Saturday 27 March 2010

Introduction to Poetry

'Short and Sweet - 101 very short poems' edited by Simon Armitage

For some reason I started out reading the introduction to this little book, rather than just flicking casually through and reading at random, as is mostly the case with poetry books. I am beginning to wonder if maybe poets have arranged their books with much care, and that you are supposed to read them in the prescribed order, that there is something subtle to be gained from doing so that I am missing out on. This collection is arranged by size, so if read in one sitting, you get a slight sense of acceleration as they get shorter and shorter and you turn the pages more swiftly (though some you might pause at and read again), until the final one, which is title but no actual poem: 'On Going to Meet a Zen Master in the Kyushu Mountains and Not Finding Him' by Don Paterson.

Simon Armitage (who's very thought provoking introduction makes me want to read his poems) talks about the nature of words, how they were precious when literacy was less common, and how in the digital age mass communication and intrusive advertising seems to have devalued words. He comments on how it is short poems that stay in the mind, being easier to remember and hence "more successful" (assuming success in poetry equates with people recognising it), whereas longer poems are taken as being serious, as if length is important to make you mark. But he does not necessarily agree:

"And yet the short poem, at its best, brings about an almost instantaneous surge of both understanding and sensation unavailable elsewhere; its effect should not be underestimated and its design not confused with convenience." (p. xi)

He goes on to define 'short' so that readers can see the parameters that have defined his selection. The sonnet, at 14 lines he decides has stepped over the mark of brevity, being structurally defined, and so he begins at 13 lines. Then he says something very helpful about poetry in general that in definitely worth quoting:

"As far as I can tell, there are two kids of poets: those who want to tell stories and sing songs, and those who want to work out the chemical equation for language and pass on their experiments as poems."

I just loved this way of expressing the subtlety, "the chemical equation for language". Then he goes on to define a poem, also helpful:

"a poem is a poem when its context declares it: e.g. here is a group of words that appears alongside other poems, in a book with the word poetry in its title, edited by a poet, published by a press famous for publishing poetry: it is a poem."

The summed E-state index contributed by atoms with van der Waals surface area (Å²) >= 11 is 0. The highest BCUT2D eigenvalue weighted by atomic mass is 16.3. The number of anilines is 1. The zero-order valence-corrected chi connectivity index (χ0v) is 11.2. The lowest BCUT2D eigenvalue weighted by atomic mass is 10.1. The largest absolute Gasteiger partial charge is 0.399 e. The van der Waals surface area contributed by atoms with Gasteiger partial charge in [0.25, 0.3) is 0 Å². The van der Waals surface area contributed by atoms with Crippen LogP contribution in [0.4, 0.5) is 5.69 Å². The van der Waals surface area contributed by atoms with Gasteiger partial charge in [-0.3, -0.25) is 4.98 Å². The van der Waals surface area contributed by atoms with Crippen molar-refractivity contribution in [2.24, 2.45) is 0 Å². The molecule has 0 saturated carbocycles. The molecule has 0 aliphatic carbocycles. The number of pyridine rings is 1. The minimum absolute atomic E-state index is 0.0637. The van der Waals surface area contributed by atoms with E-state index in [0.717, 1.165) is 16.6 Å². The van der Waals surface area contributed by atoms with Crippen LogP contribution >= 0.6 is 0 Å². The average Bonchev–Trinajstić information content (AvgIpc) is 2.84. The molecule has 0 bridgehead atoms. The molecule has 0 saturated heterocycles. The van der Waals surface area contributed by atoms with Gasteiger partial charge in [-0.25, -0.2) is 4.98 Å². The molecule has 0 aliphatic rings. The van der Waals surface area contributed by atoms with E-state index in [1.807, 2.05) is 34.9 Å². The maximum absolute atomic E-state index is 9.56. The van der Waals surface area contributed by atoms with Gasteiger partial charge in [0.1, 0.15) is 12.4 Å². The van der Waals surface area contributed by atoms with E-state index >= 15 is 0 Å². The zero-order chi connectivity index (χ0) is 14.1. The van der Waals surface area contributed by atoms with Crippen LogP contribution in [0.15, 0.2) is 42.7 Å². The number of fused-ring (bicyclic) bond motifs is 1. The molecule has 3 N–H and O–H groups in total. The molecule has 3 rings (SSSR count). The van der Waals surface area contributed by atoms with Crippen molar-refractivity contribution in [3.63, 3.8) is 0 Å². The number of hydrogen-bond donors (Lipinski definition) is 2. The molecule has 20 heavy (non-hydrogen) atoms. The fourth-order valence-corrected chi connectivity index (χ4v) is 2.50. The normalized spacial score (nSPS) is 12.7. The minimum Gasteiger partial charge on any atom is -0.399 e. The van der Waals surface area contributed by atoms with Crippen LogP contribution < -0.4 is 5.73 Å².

It reminds me of the assertion that 'art' is art if it is made by an 'artist'. I liked him even more when he declared that he would resist the sensed obligation to include some haiku, so you really get the feeling that he has chosen these poems out of liking and respect, not because of reputation or just because they fit the category.

I decided to quote two contributions. Now much as I love D.H. Lawrence's 'Piano' I will resist the temptation to quote it, I'm sure you can read it online somewhere. Instead from among the 'longer' ones I chose one that I did not know but was hauntingly poignant, 'Second Marriage' by Stanley Cook:

The sky stopped crying and in a sudden smile
Of childish sunshine the rain steams on the roofs;
Widow who has married widower
Poses outside the Registry for photographs.

Their grown up children are there
And damp confetti like a burst from a bag
Accumulated from a morning's marriage
Is second hand for them against the door.

In the wood of the world where neither of them is lost
They take each other by the hand politely;
Borrowers going to and from the Library
Passing through the group as if it were a ghost.

And from the other, more brief, end of the book. Again I resisted Carol Ann Duffy's 'Mrs Darwin' (and 'The Death of the Ball Turret Gunner', as I didn't want two poignant ones), and picked out instead 'An Expedition' by Peter Didsbury:

Down to the end of the garden in the night
With cigarette and glass of ice-cold milk.
I pick my way over heaps of builders' rubble
Light from the new kitchen window comes along too.

And if you pop over to Dunk's blog he has been experimenting with a new camera in the dark, and click on the first photo (this will enlarge it), it accompanies this poem quite nicely (though he never drinks milk:-).


  1. thanks for tip Martine I don't know this book but it looks good, especially Simon Armitage's intro. I've just ordered it from my library on the strength of your review!

  2. Afraid I have lost motivation for reading. Doing too much again. I did read Steinbeck's The Pearl, which left me feeling yucky. And now C has asked me to read Lord Sunday.

  3. I had never thought of poets putting their works in a particular order and am one of those who tends to dabble his way through poetry books. I shall have to pay more attention in future!

  4. I like Simon Armitage a lot and have his 'Selected Poems' here on my shelf. Writes good prose stuff too. I think he's got an original voice, and something to say, though sometimes he tries too hard to be 'cool' to a younger generation when you hear him on the radio and read him in interviews.

  5. Very interesting - thanks for posting - I like Simon Armitage

    Great post



Thanks for stopping by. Thoughts, opinions and suggestions (reading or otherwise) always most welcome.